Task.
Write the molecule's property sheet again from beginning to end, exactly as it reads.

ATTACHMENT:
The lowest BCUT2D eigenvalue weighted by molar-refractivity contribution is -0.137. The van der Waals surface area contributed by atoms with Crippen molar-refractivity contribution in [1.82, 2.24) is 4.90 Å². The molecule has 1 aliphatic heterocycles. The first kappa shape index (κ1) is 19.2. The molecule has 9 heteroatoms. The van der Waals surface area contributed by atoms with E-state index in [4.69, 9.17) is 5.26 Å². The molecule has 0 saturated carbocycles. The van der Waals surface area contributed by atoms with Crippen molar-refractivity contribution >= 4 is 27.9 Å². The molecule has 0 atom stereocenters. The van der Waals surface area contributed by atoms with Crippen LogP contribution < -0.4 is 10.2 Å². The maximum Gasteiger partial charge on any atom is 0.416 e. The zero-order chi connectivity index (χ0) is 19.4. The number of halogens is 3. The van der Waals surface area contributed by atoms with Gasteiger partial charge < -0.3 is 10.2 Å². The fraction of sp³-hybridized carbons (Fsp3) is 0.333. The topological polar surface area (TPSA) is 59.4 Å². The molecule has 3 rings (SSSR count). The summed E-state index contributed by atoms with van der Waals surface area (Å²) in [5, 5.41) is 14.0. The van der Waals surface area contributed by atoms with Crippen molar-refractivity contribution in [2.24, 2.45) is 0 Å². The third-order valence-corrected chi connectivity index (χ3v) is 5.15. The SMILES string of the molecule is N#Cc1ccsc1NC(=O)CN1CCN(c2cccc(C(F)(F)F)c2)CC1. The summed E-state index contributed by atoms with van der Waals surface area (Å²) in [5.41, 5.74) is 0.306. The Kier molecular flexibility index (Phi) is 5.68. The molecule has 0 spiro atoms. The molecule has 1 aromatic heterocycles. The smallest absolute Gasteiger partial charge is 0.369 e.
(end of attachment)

The lowest BCUT2D eigenvalue weighted by molar-refractivity contribution is -0.137. The van der Waals surface area contributed by atoms with Crippen molar-refractivity contribution in [1.82, 2.24) is 4.90 Å². The molecule has 1 aliphatic heterocycles. The first kappa shape index (κ1) is 19.2. The molecule has 9 heteroatoms. The van der Waals surface area contributed by atoms with E-state index in [4.69, 9.17) is 5.26 Å². The molecule has 0 saturated carbocycles. The van der Waals surface area contributed by atoms with Crippen molar-refractivity contribution >= 4 is 27.9 Å². The molecule has 0 atom stereocenters. The van der Waals surface area contributed by atoms with Crippen LogP contribution < -0.4 is 10.2 Å². The maximum Gasteiger partial charge on any atom is 0.416 e. The zero-order chi connectivity index (χ0) is 19.4. The number of halogens is 3. The van der Waals surface area contributed by atoms with Gasteiger partial charge < -0.3 is 10.2 Å². The fraction of sp³-hybridized carbons (Fsp3) is 0.333. The topological polar surface area (TPSA) is 59.4 Å². The molecule has 3 rings (SSSR count). The summed E-state index contributed by atoms with van der Waals surface area (Å²) in [5, 5.41) is 14.0. The van der Waals surface area contributed by atoms with Crippen molar-refractivity contribution in [2.24, 2.45) is 0 Å². The third-order valence-corrected chi connectivity index (χ3v) is 5.15. The SMILES string of the molecule is N#Cc1ccsc1NC(=O)CN1CCN(c2cccc(C(F)(F)F)c2)CC1. The summed E-state index contributed by atoms with van der Waals surface area (Å²) in [5.41, 5.74) is 0.306. The Kier molecular flexibility index (Phi) is 5.68. The molecule has 0 spiro atoms. The molecule has 1 aromatic heterocycles. The smallest absolute Gasteiger partial charge is 0.369 e.